Monday, July 11, 2011

Crochet Pattern: Recycled, Upcycled Frappuccino (or "The Trash Frapp")

...this one was for Annie, who asked why my desk was accumulating empties...

There are endless possibilities for every article of refuse, trash, or recyclables.

There are also endless possibilities for unwanted clothing and fabrics.

Here's just one way to put an empty, environmentally sinful drink container and an undesirable t-shirt (it shrunk) to good use. There are endless other ways (honestly!). Hopefully some of my bizarre little projects inspire you to try creating something of your own. The beauty of using things that would otherwise be thrown out or given away is that there is no cost to your little 'experiment', and if it turns out hideous, you can simply recycle it and forget it ever happened. Risk free art!

I made this little recycled-materials project into a coin bank (yep, even that ribbon was reused! Nice!) for a coffee savings fund. It works nicely on a desk, in the break room at work, or even in one of the many cup holders in your vehicle, in which case it serves to keep parking meter change within easy reach! 

You could also omit cutting a coin slot in the lid and use this cute little container to hold jewelry or hair accessories to tidy up a vanity. Or for holding paper clips and pens on a desk. Or fill it with coffee beans for an air-freshener (this is a great way to use up beans you don't like, or beans that fell on the floor...!).

You could also use the Trash Frapp to store charging cables and earphones (coiled up), which I find hard to store neatly. I've got a veritable vipers nest of cords, cables and wires in a desk drawer for my camera, iPod, etc. (Note to self - make another Trash Frapp!).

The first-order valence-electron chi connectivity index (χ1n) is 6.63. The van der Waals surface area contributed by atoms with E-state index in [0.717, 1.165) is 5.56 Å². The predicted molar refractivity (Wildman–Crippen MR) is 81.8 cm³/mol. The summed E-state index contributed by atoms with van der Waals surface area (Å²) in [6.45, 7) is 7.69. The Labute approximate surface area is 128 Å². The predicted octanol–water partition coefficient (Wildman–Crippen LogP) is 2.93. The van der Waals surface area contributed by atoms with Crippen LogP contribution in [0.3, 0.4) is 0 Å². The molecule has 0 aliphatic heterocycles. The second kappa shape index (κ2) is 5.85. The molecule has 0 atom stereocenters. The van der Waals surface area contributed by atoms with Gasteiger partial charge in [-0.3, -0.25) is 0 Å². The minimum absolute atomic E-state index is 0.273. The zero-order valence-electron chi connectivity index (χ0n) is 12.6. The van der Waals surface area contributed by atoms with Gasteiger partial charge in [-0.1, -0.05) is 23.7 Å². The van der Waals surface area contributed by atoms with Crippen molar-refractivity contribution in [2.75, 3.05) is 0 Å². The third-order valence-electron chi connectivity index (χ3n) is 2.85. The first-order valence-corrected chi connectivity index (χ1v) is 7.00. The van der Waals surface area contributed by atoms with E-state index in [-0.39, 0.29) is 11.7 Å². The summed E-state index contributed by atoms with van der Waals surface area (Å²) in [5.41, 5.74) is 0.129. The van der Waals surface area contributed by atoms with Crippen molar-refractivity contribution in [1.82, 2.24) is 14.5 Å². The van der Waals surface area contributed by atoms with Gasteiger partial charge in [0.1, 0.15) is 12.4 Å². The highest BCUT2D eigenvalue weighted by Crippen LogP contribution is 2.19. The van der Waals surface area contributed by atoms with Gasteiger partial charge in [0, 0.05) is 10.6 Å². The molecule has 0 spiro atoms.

Or the whole thing could simply serve as packaging for a gift certificate to a friend's favourite cafe.

I made it just 'cause I could. And to show off my recycling skills. I feel this can be all the rationale one needs!

The Trash Frapp: Coffee-Fund Coin Bank
These instructions should be loosely followed, according to several variable factors: the thickness and consistency of the 'yarn' being used, how tightly/loosely you crochet (gauge will vary!), and of course the exact shape and size of your beverage container. Please keep in mind that these are guidelines, and that the true joy in creating a craft like this lies in the 'executive decisions' you make while creating your art! If it's looking too wonky here, or is getting a bit wide there, adapt! Add another increase, or another row of sc only, or be very scientific about the whole thing and bring in a level of precision that I have not - whatever works for you is the right way to do it! Enjoy the creative process!

- empty drink container (preferrably transparent, so you'll be able to see your hard work!) with lid
- t-shirt yarn* (or other very thick yarn in a coffee-like colour)
- 6.00mm crochet hook (may vary depending on thickness of your 'yarn')
- scissors (of course!)
- sharp knife/blade (for cutting a coin slot into the lid if you are making a coffee-fund change bank)

*Don't be intimidated! Here's a great video to show you how to make t-shirt 'yarn'. No ironing board - I did it while watching TV on the couch. Easy peasy.

For my Trash Frapp Coin Bank, I did the following (I think - I wasn't counting stitches, but I did try to keep track and take notes as I went):

Round 1: ch 5, sl st into first ch
Round 2: ch 1, 2 sc in each st
Round 3: (repeat round 2)
Round 4: front loops only (FLO): ch 2, sc around (1 in each st)